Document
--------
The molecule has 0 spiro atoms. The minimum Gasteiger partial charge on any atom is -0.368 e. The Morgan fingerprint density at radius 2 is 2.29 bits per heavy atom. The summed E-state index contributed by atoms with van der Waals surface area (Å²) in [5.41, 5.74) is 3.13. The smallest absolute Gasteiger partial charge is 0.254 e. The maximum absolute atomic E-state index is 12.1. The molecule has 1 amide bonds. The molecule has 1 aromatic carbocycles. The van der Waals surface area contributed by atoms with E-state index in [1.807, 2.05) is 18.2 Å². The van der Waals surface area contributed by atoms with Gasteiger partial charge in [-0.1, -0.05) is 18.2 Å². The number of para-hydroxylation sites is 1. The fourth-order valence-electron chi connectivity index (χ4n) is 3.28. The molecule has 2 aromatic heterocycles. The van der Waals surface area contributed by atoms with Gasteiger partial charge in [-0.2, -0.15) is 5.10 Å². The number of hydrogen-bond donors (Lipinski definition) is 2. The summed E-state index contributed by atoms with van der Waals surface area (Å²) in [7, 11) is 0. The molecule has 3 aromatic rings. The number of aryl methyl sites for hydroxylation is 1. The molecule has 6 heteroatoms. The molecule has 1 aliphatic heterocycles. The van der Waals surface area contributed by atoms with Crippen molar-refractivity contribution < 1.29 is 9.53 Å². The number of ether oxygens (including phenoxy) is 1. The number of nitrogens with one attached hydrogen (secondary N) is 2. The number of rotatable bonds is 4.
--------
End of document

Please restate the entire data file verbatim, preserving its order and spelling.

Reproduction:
The molecule has 0 spiro atoms. The minimum Gasteiger partial charge on any atom is -0.368 e. The Morgan fingerprint density at radius 2 is 2.29 bits per heavy atom. The summed E-state index contributed by atoms with van der Waals surface area (Å²) in [5.41, 5.74) is 3.13. The smallest absolute Gasteiger partial charge is 0.254 e. The maximum absolute atomic E-state index is 12.1. The molecule has 1 amide bonds. The molecule has 1 aromatic carbocycles. The van der Waals surface area contributed by atoms with E-state index in [1.807, 2.05) is 18.2 Å². The van der Waals surface area contributed by atoms with Gasteiger partial charge in [-0.1, -0.05) is 18.2 Å². The number of para-hydroxylation sites is 1. The fourth-order valence-electron chi connectivity index (χ4n) is 3.28. The molecule has 2 aromatic heterocycles. The van der Waals surface area contributed by atoms with Gasteiger partial charge in [-0.2, -0.15) is 5.10 Å². The number of hydrogen-bond donors (Lipinski definition) is 2. The summed E-state index contributed by atoms with van der Waals surface area (Å²) in [7, 11) is 0. The molecule has 3 aromatic rings. The number of aryl methyl sites for hydroxylation is 1. The molecule has 6 heteroatoms. The molecule has 1 aliphatic heterocycles. The van der Waals surface area contributed by atoms with Crippen molar-refractivity contribution < 1.29 is 9.53 Å². The number of ether oxygens (including phenoxy) is 1. The number of nitrogens with one attached hydrogen (secondary N) is 2. The number of rotatable bonds is 4.